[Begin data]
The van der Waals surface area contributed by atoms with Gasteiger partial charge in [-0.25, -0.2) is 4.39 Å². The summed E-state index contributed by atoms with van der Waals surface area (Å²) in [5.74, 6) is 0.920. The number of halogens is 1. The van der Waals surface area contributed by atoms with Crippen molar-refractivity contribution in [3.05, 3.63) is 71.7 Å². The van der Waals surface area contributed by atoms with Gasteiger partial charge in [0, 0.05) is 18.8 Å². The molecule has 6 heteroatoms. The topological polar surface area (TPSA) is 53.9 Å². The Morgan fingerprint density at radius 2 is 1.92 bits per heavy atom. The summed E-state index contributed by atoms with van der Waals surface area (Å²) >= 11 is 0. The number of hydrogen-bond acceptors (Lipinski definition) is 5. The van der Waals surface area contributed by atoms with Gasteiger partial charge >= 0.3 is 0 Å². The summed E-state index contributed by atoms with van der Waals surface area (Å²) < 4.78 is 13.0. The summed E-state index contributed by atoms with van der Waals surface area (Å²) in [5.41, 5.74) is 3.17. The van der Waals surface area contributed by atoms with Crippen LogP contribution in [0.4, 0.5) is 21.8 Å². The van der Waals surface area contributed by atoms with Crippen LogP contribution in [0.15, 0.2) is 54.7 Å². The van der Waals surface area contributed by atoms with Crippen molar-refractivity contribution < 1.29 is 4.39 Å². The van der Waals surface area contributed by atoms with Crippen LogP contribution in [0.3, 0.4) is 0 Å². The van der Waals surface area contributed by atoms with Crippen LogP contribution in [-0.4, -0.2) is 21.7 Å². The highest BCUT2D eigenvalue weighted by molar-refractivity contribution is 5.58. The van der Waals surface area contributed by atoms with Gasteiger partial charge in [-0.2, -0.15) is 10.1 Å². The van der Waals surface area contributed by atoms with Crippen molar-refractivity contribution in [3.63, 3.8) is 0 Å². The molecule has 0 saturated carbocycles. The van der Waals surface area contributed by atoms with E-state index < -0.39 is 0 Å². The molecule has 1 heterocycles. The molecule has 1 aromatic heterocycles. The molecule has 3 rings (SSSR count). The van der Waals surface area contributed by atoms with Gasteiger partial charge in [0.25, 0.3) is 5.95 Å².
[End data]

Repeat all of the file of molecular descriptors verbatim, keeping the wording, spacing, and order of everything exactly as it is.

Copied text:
The van der Waals surface area contributed by atoms with Gasteiger partial charge in [-0.25, -0.2) is 4.39 Å². The summed E-state index contributed by atoms with van der Waals surface area (Å²) in [5.74, 6) is 0.920. The number of halogens is 1. The van der Waals surface area contributed by atoms with Crippen molar-refractivity contribution in [3.05, 3.63) is 71.7 Å². The van der Waals surface area contributed by atoms with Gasteiger partial charge in [0, 0.05) is 18.8 Å². The molecule has 6 heteroatoms. The topological polar surface area (TPSA) is 53.9 Å². The Morgan fingerprint density at radius 2 is 1.92 bits per heavy atom. The summed E-state index contributed by atoms with van der Waals surface area (Å²) >= 11 is 0. The number of hydrogen-bond acceptors (Lipinski definition) is 5. The van der Waals surface area contributed by atoms with Gasteiger partial charge >= 0.3 is 0 Å². The summed E-state index contributed by atoms with van der Waals surface area (Å²) < 4.78 is 13.0. The summed E-state index contributed by atoms with van der Waals surface area (Å²) in [5.41, 5.74) is 3.17. The van der Waals surface area contributed by atoms with Crippen LogP contribution in [0.4, 0.5) is 21.8 Å². The van der Waals surface area contributed by atoms with Crippen LogP contribution in [0.15, 0.2) is 54.7 Å². The van der Waals surface area contributed by atoms with Crippen molar-refractivity contribution < 1.29 is 4.39 Å². The van der Waals surface area contributed by atoms with Crippen LogP contribution in [0.3, 0.4) is 0 Å². The van der Waals surface area contributed by atoms with Crippen LogP contribution in [-0.4, -0.2) is 21.7 Å². The highest BCUT2D eigenvalue weighted by molar-refractivity contribution is 5.58. The van der Waals surface area contributed by atoms with Gasteiger partial charge in [-0.2, -0.15) is 10.1 Å². The van der Waals surface area contributed by atoms with Crippen molar-refractivity contribution in [3.63, 3.8) is 0 Å². The molecule has 0 saturated carbocycles. The van der Waals surface area contributed by atoms with E-state index < -0.39 is 0 Å². The molecule has 1 heterocycles. The molecule has 1 aromatic heterocycles. The molecule has 3 rings (SSSR count). The van der Waals surface area contributed by atoms with Gasteiger partial charge in [0.25, 0.3) is 5.95 Å².